The Frank Green reusable takeaway cup has been sitting on cafe and gift store shelves since early this year, looking quite smart – a compact thermoplastic cylinder in a range of nifty colour combinations with a cute red button in the middle of the lid that pops it open for drinking.
But its real smarts are only now being realised: hidden in that cute button is a chip that connects to a just-released app, CafePay, so you can pay for your coffee with the cup.
That might not sound like such a big deal – unless you're the type who regularly forgets your wallet, or you've been in a queue behind someone doing the morning office run: a mixed dozen lattes, magics and skinny cappuccinos, and can I pay for them all separately, and get some change, too, please …
The cup and the app are the brain children of Ben Young, a former mergers and acquisitions guy who has been working on the project since 2011. Young says a cup of coffee is the most common micropayment in the world, with about 3 billion bought every day. Helping people pay small amounts of money electronically makes plenty of sense.
The cup uses NFC (Near Field Technology) to connect to the app. Once the cup is connected and money is loaded to your account, paying for a coffee is as simple as tapping the cup against a reader.
NFC is about to turn smartphones into devices for managing just about anything: LG has announced a range of washing machines that use NFC to communicate with smartphones, you can use it to quickly pair your phone with speakers like Samsung's DA-F60, and NFC powers Sharetapes, a blank smartcard that you load with a "mix-tape" – a Spotify or whatever playlist – and share with friends via the NFC reader on their phone.
Little Rogue in Drewery Lane, Melbourne, is the first cafe to use CafePay; it has been beta testing it since early September. Owner Leo Lee says: "For us it's the new technology, the gimmick that attracts people."
He has about 30 customers paying with their cups. "They say it's amazing. They like the social side of it – building relationships with other people." The app lets you search for users by name and "friend" them; you can then gift them coffees, and even see where they've been last (what was that about privacy and social media again?)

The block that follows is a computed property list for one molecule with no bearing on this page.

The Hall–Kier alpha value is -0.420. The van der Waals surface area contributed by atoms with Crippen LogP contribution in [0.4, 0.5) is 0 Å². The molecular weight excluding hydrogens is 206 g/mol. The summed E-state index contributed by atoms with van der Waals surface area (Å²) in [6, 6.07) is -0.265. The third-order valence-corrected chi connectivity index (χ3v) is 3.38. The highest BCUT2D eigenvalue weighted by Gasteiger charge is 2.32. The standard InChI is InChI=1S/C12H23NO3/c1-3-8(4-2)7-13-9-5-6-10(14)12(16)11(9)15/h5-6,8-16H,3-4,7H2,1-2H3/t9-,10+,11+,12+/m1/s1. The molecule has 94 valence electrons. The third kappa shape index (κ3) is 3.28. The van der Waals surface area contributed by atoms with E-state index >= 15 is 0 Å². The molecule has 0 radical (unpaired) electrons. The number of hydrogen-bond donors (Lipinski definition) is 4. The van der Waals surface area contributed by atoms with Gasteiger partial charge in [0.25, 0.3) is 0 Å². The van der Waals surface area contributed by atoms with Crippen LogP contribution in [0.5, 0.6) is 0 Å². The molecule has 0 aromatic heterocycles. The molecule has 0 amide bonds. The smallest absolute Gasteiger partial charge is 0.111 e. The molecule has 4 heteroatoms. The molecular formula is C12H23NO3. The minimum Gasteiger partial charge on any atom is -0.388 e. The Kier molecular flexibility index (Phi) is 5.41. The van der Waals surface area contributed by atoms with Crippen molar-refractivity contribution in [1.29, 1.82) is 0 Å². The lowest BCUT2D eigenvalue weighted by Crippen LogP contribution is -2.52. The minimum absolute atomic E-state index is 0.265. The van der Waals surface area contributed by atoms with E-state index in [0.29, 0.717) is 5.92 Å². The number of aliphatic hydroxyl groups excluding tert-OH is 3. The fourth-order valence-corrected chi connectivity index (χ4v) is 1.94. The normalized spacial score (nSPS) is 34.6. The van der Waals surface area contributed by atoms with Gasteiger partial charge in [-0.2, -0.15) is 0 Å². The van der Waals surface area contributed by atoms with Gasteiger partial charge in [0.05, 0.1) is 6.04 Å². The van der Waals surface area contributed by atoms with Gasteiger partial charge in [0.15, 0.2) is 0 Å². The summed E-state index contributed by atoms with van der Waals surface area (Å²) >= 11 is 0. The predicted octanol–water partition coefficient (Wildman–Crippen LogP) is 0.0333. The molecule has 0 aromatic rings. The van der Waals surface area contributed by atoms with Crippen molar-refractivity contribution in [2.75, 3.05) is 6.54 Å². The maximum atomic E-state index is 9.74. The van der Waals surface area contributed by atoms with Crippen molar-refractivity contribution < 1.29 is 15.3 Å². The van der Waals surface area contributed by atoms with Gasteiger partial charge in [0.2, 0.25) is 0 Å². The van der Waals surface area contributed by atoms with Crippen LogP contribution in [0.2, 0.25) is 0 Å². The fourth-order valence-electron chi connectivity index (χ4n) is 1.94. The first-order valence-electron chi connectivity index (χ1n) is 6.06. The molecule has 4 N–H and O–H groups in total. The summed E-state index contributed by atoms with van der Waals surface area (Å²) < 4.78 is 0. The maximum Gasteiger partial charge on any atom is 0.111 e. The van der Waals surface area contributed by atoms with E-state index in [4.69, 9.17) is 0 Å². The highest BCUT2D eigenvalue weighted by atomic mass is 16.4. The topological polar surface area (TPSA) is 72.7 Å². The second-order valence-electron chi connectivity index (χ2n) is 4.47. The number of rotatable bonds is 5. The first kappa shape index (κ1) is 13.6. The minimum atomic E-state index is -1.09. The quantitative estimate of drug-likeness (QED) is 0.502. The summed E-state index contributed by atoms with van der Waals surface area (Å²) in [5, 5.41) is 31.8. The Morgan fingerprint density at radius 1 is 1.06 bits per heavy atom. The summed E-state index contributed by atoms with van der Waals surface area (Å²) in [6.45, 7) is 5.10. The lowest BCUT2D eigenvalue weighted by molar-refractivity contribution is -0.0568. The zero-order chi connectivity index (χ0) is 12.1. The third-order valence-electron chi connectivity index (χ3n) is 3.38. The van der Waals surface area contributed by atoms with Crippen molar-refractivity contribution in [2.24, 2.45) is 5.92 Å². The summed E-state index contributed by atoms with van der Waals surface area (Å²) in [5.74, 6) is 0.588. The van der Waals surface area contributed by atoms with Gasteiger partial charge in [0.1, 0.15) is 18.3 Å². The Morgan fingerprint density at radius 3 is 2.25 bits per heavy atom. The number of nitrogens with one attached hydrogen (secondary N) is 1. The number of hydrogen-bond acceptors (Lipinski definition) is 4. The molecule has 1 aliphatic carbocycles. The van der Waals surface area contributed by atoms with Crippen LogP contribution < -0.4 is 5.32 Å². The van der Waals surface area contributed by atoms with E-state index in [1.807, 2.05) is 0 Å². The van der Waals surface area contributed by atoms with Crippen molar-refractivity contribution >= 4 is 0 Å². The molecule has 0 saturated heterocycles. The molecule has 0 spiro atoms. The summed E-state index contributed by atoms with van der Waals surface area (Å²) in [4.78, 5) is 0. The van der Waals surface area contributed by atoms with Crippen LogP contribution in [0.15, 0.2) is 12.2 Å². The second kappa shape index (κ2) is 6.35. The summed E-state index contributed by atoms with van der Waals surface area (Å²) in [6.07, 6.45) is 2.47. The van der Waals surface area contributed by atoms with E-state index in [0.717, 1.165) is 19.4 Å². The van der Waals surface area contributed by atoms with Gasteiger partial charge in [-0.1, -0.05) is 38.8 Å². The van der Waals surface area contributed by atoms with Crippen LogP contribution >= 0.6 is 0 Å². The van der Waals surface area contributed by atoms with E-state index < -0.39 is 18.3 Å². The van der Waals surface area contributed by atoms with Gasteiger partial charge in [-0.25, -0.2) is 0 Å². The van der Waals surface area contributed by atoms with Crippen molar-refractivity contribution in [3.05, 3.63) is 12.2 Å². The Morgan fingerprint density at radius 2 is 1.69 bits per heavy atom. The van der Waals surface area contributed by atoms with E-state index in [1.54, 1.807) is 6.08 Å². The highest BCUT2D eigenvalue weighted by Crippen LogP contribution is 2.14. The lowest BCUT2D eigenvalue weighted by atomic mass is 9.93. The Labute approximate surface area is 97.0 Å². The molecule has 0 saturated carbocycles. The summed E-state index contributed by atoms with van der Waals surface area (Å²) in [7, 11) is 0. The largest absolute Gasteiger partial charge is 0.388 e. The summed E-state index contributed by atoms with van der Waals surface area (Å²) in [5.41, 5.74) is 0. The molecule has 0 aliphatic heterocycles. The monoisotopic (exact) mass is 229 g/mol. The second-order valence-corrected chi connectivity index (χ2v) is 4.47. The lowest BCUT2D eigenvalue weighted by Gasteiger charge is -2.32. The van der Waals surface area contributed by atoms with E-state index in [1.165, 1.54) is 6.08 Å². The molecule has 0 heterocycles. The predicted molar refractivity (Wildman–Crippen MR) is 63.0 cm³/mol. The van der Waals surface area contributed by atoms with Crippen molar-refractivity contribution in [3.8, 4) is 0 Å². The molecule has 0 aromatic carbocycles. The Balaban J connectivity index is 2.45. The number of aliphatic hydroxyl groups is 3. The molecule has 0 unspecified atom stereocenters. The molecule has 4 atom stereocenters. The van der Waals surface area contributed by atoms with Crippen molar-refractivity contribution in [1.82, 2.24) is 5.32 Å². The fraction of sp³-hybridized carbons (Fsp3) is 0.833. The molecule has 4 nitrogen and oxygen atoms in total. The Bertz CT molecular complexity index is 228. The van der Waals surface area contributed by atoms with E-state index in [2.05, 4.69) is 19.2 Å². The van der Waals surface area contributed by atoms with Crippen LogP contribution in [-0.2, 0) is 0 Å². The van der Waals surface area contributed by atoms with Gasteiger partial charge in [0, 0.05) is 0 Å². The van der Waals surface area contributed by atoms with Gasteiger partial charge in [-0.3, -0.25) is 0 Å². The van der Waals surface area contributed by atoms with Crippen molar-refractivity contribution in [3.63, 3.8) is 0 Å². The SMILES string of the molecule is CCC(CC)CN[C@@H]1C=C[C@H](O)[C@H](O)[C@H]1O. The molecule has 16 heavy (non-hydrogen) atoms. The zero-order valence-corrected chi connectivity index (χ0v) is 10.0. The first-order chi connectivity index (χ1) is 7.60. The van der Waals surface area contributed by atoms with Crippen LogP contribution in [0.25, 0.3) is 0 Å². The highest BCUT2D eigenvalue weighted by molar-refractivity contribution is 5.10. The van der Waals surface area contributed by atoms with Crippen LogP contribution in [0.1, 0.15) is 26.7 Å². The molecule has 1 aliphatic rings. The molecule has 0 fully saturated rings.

Barista Jackson Maddocks at Tom Thumb Espresso in Flinders Lane says he's just waiting for a payment terminal to put the CafePay system into use. The Frank Green cups have been selling well. "I personally sold 40 in the first week," he says. "The best thing about the cup is that it keeps coffee hot for ages. When I'm running late for my train in the morning I don't spill a drop." (Ben Young claims that the Frank Green seals so well you can throw a cup full of coffee into your bag and it won't spill – as long as you close that button.)
"I serve 900 coffees a day," Maddocks says. "CafePay will speed up the process and leave more time for interacting with customers on a more personal level."
Tom Thumb regular Bryce, brandishing a Frank Green, says he has been using it for about three months: he likes the one-handed push-button opening. Will he be CafePaying for his morning magic? "I might," he says.
The app tracks your cafe purchases and lets you donate to causes such as Y-Gap and Earthwatch, and will soon include cafe maps and store your favourite coffee so you can order as well as pay with a tap.
If you don't need yet another reusable takeaway cup, there's a band containing the chip to slip around all those KeepCups, UpperCups and Jocos in your desk drawer.
Further ahead for Frank Green is a smart water bottle. With an app that you program with biometric data, the bottle will tell you how much water you should drink each day, and even remind you when you're due for a mouthful (no more relying on just being thirsty … we have hard data now).
Says Ben Young: "Frank Green picks things that are bad for the environment and unashamedly attacks them."